It’s clear to us and becoming clearer to the markets that WeWork is pursuing a business model that isn’t fit for public markets.
It potentially isn’t fit for private markets either.
Let us explain.
Problem #1: Office Space is Sold at Cost
WeWork currently charges $4,500 a year for a desk while the standard cost per employee for a typical company is $17,000 a year.
WeWork Sells Office Space Under Cost
This model is extremely aggressive as it requires both continued debt and equity funding to pay for expansion and a doubling of desk prices down the road,
Price increases would require strong negotiating power and have a big negative impact on the company’s ability to add and retain members.
Problem #2: Per Desk Economics are Broken
WeWork generates revenues of $4,500 per member in the first year, but spends $11,500 on costs like building the members desk, advertising and sales to close the contract, operating expenses and maintenance to keep the desk in good shape.
$7,000 Loss Per Desk in Year 1
In year 2 and beyond, with capital costs largely behind them, the desk generates about $570 of cashflow. At this cashflow rate WeWork would break even on a desk in year 13.
However, the average member only stays with WeWork for two years and four months, not 13 years.
Under the current business model, WeWork will have to raise prices by 60% or cut direct and corporate costs in half to turn a profit.
It may be gobbling up market share in the commercial real estate business, but the end goal of profitability looks like it is nowhere in sight.
Even if WeWork cuts all growth expenses and turns a profit, it will only be worth at most $10 billion* as a mature, property rental company.
*$1 billion of steady-state EBITDA x 10x EV/EBITDA multiple (In line with current IWG multiples)
Problem #3: WeWork’s Public Competitor Trades for a Much Lower Multiple
IWG Plc, previously Regus Plc, is the largest co-working company in the world with 3,300 locations and 2.5 million members compared to 528 locations and 540,000 members for WeWork.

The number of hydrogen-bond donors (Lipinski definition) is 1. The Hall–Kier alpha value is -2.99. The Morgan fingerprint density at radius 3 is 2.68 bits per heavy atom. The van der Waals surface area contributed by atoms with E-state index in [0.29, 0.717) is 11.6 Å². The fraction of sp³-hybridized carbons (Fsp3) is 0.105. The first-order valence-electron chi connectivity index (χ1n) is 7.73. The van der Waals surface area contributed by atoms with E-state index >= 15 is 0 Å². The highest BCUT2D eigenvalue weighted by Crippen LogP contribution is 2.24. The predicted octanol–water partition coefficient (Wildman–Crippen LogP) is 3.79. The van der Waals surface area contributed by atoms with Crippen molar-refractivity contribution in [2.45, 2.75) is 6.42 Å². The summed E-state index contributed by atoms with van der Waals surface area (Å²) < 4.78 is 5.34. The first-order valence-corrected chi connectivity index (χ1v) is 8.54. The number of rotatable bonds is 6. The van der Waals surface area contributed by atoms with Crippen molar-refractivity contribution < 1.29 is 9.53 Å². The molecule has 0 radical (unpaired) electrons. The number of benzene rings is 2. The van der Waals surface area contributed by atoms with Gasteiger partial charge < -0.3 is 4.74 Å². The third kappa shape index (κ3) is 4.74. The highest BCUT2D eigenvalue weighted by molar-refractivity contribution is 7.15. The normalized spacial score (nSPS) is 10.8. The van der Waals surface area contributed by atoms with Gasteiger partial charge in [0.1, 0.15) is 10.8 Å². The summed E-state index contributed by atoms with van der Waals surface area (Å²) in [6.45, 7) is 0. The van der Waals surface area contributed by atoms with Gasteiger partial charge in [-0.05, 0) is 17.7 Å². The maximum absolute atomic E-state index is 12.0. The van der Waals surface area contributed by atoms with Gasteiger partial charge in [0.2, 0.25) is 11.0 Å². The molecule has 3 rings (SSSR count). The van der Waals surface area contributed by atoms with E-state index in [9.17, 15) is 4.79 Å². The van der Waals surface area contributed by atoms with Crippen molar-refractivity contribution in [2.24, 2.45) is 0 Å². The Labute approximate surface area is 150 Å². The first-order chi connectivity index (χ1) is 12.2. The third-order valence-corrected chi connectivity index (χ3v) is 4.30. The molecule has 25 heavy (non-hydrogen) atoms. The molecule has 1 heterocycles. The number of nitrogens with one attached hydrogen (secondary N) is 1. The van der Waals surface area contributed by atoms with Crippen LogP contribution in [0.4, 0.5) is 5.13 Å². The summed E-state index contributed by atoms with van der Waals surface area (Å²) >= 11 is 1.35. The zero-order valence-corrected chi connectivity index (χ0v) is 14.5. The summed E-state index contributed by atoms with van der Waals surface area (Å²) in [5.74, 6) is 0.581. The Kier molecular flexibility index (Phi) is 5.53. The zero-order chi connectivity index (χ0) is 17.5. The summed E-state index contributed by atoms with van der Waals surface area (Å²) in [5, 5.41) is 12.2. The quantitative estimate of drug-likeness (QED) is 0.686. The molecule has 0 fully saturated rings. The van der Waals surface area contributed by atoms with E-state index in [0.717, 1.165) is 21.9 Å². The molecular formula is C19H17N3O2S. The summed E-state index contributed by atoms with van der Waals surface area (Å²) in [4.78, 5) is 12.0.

The desk-for-hire model is not new and IWG has been in the business for more than 20 years.
In the early 2000s IWG was a stock market darling growing at 60 – 100% a year, similar to the growth WeWork is seeing today.
Yet the stock peaked at a price to sales multiple of four times and went bankrupt two years later.
WeWork is seeking a $15 to $20 billion value which would be price the stock at 4.5x-6x 2019 revenue.
Seeing as IWG is growing revenue less than 8% and trades today for 1.4 times sales, WeWork should price somewhere between $5-$15 billion.
WeWork’s valuation is stuck in a catch-22.
The company needs to stop spending on expansions if it wants to turn a profit anytime soon, but as a mature company it would then trade on the lower multiple of IWG.
Even if it becomes a slow-growing mature business, fundamentally WeWork is not worth more than $10 billion.
IWG Revenue Growth Rate and Price to Sales Multiple Over Time
Problem 4: The Number of Red Flags Alone Would Make Any Serious Investor Think Twice
Our greatest hit list of red flags from the WeWork S-1 should be enough to scare away even the most degenerate stock market gambler.
- After management knew, but before WeWork officially decided to change the corporate name to “The We Company”, CEO Adam Neumann bought the trademark for himself and made WeWork buy it from him for $6 million. *He has since given back the money but only after an investor uproar.
- CEO Adam Neumann has been buying properties with funds loaned to him by WeWork and leasing them back to WeWork.
- CEO Adam Neumann has already cashed out over $700 million of stock through loans and stock sales moving into the top 1,000 of richest Americans.
- WeWork’s main construction company in NY was owned by the brothers of WeWork’s construction chief.
- The Vice-Chairman sent business to his parents who are real estate brokers.
WeWork’s uber aggressive market share at all costs strategy, fundamental business model issues and corporate governance missteps will make it impossible for the company to go public at anywhere near the valuation they will be happy with in our view.
If WeWork Goes Public It Will Be Out of Desperation
With deep-pocketed SoftBank desperate to avoid the losses that would come with a sub $20 billion listing, WeWork is in a good negotiating position to ask for more money at a higher valuation than they will currently get from the public markets.
Ultimately, WeWork will choose the funding source that satisfies the company’s need for lots of cash while offering the best terms.
If the IPO does ultimately proceed, it will tell us CEO Adam Neumann chose liquidity over valuation.
He has already made his millions and does not feel the need to get cute with the valuation by staying private, when doing so would see him operating with a smaller cash cushion.
Regardless of the outcome, the WeWork IPO process will go down in history as one of the most drama-filled in modern times.
The opinions provided in this article are those of the author and do not constitute investment advice. Readers should assume that the author and/or employees of Grizzle hold positions in the company or companies mentioned in the article. For more information, please see our Content Disclaimer.